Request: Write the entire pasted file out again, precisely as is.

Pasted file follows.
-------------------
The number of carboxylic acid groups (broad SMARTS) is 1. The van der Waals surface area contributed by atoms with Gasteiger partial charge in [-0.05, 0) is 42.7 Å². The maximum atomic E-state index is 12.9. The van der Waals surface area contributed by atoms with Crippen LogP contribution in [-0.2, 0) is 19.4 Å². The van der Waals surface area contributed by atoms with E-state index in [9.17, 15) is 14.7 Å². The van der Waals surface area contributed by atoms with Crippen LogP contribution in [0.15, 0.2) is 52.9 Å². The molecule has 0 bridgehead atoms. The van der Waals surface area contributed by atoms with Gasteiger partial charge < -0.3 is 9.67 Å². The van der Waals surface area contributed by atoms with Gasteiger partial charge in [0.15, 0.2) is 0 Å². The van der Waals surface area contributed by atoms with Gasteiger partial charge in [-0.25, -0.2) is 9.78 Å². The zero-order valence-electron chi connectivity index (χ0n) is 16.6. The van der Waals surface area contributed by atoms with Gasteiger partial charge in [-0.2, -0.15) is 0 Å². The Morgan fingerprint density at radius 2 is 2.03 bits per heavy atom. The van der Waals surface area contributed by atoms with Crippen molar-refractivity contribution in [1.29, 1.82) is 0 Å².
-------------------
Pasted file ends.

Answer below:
The number of carboxylic acid groups (broad SMARTS) is 1. The van der Waals surface area contributed by atoms with Gasteiger partial charge in [-0.05, 0) is 42.7 Å². The maximum atomic E-state index is 12.9. The van der Waals surface area contributed by atoms with Crippen LogP contribution in [-0.2, 0) is 19.4 Å². The van der Waals surface area contributed by atoms with E-state index in [9.17, 15) is 14.7 Å². The van der Waals surface area contributed by atoms with Crippen LogP contribution in [0.15, 0.2) is 52.9 Å². The molecule has 0 bridgehead atoms. The van der Waals surface area contributed by atoms with Gasteiger partial charge < -0.3 is 9.67 Å². The van der Waals surface area contributed by atoms with Gasteiger partial charge in [0.15, 0.2) is 0 Å². The van der Waals surface area contributed by atoms with Gasteiger partial charge in [-0.25, -0.2) is 9.78 Å². The zero-order valence-electron chi connectivity index (χ0n) is 16.6. The van der Waals surface area contributed by atoms with Gasteiger partial charge in [-0.2, -0.15) is 0 Å². The Morgan fingerprint density at radius 2 is 2.03 bits per heavy atom. The van der Waals surface area contributed by atoms with Crippen molar-refractivity contribution in [1.29, 1.82) is 0 Å².